August 2nd, 2011
Hang around me long enough and you’ll hear me say this:
Outsourcing your user research work is like outsourcing your vacation.
It gets the job done, but probably won’t have the effects you were seeking.
I usually say this when someone is asking me to do their user research for them. This is something we did quite a bit in the early days of UIE, but don’t do any longer.
Usually, they are asking us to do this to save time, because they don’t have trained folks, or because they are afraid of bias. All these reasons are rational, but there are better ways to deal with them than hiring someone else to do the research on their behalf.
As I said, I founded UIE as a company to do just this. I felt the rational reasons where why companies weren’t conducting their own research. I thought we could offer cost-effective, inexpensive research services to help. User Interface Engineering, in 1988 (it was our 23rd birthday yesterday!), was one of the first companies to make user research services available to other companies.
However, after working with hundreds of teams and providing their research, we started to looking at how effective we were. Were the teams’ designs getting better? Were they doing more research? Were they creating better user experiences?
We were sorely disappointed with our results. While every team told us they really got a lot out of our work, most weren’t improving their designs. They were appreciative of our reports, but hadn’t read them. They enjoyed our presentations, but weren’t really adopting the recommendations. And, most importantly, their culture didn’t change — they weren’t integrating users into their design process any more than before.
It wasn’t only UIE’s clients with this problem. We reached out to organizations using other outsourced user research services and discovered the same results. Hiring the work out wasn’t getting the job done.
We realized that we were missing an important variable in user research: the team’s direct exposure to their users.
When we take a team on a field research project, we introduce the team members to their users and having them spend time seeing them use the product and doing their work. In doing this, we’ve accomplished 90% of the work of the project.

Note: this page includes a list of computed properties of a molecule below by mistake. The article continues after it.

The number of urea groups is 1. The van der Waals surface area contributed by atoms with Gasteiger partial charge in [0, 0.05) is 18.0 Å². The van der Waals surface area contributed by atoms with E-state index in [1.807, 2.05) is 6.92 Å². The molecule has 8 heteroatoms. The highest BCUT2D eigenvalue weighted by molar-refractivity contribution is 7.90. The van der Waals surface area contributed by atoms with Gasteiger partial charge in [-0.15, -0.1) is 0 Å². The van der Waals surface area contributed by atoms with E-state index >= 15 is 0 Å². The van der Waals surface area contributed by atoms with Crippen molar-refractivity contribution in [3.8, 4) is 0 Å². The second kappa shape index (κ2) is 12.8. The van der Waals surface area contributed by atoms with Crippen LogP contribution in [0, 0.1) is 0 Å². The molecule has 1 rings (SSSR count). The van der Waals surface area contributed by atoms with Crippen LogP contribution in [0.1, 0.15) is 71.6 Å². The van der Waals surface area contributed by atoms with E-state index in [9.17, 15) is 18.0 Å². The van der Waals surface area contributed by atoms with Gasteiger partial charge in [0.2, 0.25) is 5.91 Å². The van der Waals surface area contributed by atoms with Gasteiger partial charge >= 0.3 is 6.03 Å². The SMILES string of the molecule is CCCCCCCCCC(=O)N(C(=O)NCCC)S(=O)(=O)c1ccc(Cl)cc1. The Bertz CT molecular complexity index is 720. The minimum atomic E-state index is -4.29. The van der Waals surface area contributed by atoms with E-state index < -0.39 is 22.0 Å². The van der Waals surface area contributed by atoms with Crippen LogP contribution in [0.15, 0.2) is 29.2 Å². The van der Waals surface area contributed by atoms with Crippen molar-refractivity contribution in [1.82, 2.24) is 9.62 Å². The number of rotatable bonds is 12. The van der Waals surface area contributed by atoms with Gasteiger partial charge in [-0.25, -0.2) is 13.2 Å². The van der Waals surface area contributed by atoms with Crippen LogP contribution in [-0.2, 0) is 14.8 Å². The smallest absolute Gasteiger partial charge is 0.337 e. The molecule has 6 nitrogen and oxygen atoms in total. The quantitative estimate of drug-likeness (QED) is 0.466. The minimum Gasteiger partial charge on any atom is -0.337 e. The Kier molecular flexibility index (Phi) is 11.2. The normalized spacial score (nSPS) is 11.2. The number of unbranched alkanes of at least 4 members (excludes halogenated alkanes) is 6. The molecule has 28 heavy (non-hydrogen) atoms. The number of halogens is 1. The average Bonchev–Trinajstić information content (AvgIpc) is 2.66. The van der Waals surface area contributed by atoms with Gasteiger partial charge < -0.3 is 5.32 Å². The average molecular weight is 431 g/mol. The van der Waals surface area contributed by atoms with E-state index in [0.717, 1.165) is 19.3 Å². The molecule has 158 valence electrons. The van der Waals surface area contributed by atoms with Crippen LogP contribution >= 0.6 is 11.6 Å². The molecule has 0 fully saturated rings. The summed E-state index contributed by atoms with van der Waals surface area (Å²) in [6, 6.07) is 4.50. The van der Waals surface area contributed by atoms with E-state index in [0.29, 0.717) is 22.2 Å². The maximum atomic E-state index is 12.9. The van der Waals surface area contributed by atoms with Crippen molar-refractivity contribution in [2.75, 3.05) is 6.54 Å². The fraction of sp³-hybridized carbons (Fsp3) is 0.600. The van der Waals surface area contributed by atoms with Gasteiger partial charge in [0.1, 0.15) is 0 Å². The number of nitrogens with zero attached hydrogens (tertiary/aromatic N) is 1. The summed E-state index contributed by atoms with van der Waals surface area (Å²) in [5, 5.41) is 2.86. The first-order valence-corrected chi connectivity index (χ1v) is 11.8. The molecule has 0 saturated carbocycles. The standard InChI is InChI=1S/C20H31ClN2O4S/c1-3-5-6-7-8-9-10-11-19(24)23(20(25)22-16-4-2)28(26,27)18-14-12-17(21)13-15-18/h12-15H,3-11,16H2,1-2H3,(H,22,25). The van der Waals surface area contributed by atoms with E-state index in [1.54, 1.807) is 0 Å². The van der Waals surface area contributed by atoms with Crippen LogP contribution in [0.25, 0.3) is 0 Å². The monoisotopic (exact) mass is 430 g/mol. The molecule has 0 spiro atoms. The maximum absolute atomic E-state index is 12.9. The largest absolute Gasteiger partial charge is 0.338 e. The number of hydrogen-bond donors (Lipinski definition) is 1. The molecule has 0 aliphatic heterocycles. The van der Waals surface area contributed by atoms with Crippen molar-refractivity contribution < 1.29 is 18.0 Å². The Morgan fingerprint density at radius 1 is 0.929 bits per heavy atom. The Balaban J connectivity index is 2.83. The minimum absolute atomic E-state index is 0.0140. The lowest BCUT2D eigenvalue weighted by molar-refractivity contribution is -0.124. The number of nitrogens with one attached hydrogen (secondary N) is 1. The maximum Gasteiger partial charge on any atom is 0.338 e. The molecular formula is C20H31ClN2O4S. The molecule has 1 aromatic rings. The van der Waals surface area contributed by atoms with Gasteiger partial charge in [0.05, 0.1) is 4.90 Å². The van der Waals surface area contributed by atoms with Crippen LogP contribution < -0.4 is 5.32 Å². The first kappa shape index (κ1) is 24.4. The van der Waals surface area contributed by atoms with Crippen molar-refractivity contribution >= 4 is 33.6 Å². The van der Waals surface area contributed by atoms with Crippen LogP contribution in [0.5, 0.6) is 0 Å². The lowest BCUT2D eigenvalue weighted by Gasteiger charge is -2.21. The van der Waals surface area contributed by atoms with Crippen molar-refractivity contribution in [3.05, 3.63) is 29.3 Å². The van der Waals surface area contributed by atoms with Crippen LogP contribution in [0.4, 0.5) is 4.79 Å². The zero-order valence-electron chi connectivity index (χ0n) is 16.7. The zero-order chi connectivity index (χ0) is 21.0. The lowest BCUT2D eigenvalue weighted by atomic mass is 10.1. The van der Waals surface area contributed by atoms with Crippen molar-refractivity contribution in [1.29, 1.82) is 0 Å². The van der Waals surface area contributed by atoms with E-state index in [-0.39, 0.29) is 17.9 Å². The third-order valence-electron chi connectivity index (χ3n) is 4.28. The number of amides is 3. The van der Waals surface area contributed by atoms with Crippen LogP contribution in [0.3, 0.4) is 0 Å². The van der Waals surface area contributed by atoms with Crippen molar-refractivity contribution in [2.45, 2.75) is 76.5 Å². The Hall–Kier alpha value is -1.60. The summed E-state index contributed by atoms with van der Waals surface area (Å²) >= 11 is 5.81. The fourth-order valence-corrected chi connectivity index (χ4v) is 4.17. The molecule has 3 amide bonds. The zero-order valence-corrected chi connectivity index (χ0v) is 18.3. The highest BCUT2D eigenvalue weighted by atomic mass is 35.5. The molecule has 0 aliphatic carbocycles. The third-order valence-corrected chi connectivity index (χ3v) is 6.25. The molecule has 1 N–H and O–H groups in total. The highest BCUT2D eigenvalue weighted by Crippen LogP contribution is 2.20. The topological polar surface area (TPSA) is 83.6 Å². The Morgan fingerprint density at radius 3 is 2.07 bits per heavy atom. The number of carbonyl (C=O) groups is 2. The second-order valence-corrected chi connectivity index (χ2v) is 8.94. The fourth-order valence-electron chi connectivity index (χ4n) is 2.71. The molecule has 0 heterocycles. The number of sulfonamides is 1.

It’s the exposure that changes the way people work. The same is true for usability testing or interviewing users. The direct exposure is the most valuable part of the project.
When you hire out your user research, even to the most competent of user research professionals, you’re losing 90% of the value. The research becomes a game of telephone, where the “away team” (to steal a Star Trek term) learns all about the users and somehow has to communicate back what they’ve learned. No mount of report writing or presentations can replace that lost experience.
Some UX service companies will tell you that they’ll remain part of the team, integrating the knowledge they learned into the design as the project continues. However, that creates an imbalance, where some people on the team know the users well and others have no idea. Those others, who will eventually own the entire design, are working at a disadvantage and won’t be making their design decisions using this critical knowledge.
This is why we now refuse projects where the team wants to outsource their research. We still do plenty of field visits and usability tests with our clients, but only if they come along to every session. If the client team isn’t there, we won’t conduct the session – there’s no point.
For the folks that think they don’t have time to do their own research: You’re better off taking the money you’ll spend on hiring someone and burning it in the back yard. You’ll get the same value in your product.
Seriously, if you want someone else to do your research because you don’t have time, you’ll need to dedicate twice as much time to spend with the researchers, extracting every little thing they learned about your users. Otherwise, you won’t get the value you paid for. It’s not a time saver to go this route at all.
For the folks who feel they don’t have the skills onboard: That’s an easy problem to fix. Training on user research methods is pretty easy. This is the bulk of our consulting work these days. We use a “Watch one, Do one, Teach one” approach. (We stole it from the medical training world). Most teams pick up the skills pretty quick and do a damn good job in just a few weeks.
And for those folks who feel doing your own research introduces a bias: You’re right, but it doesn’t matter. There’s always a bias in research, even when you get a third party to execute it. There’s nothing wrong with biased research, as long as you understand your biases and how to counter act them.
If there’s anything you can outsource, it could be participant recruiting. However, make sure you work with someone trained in UX recruiting, not market research recruiting. UX trained folks (we use Usability Works – they’re awesome!) know how to deliver the information they learn about your users in the process.
That said, you should even try to resist outsourcing your participant recruiting. You learn a lot when you talk to your potential users, even if they don’t qualify for the study. When you’re outsourcing it, you’re flushing a lot of great source material down the toilet.
Once you’re in the habit of doing your own research, you’ll never want to go back. It’s just too awesomely addicting and useful.Tweet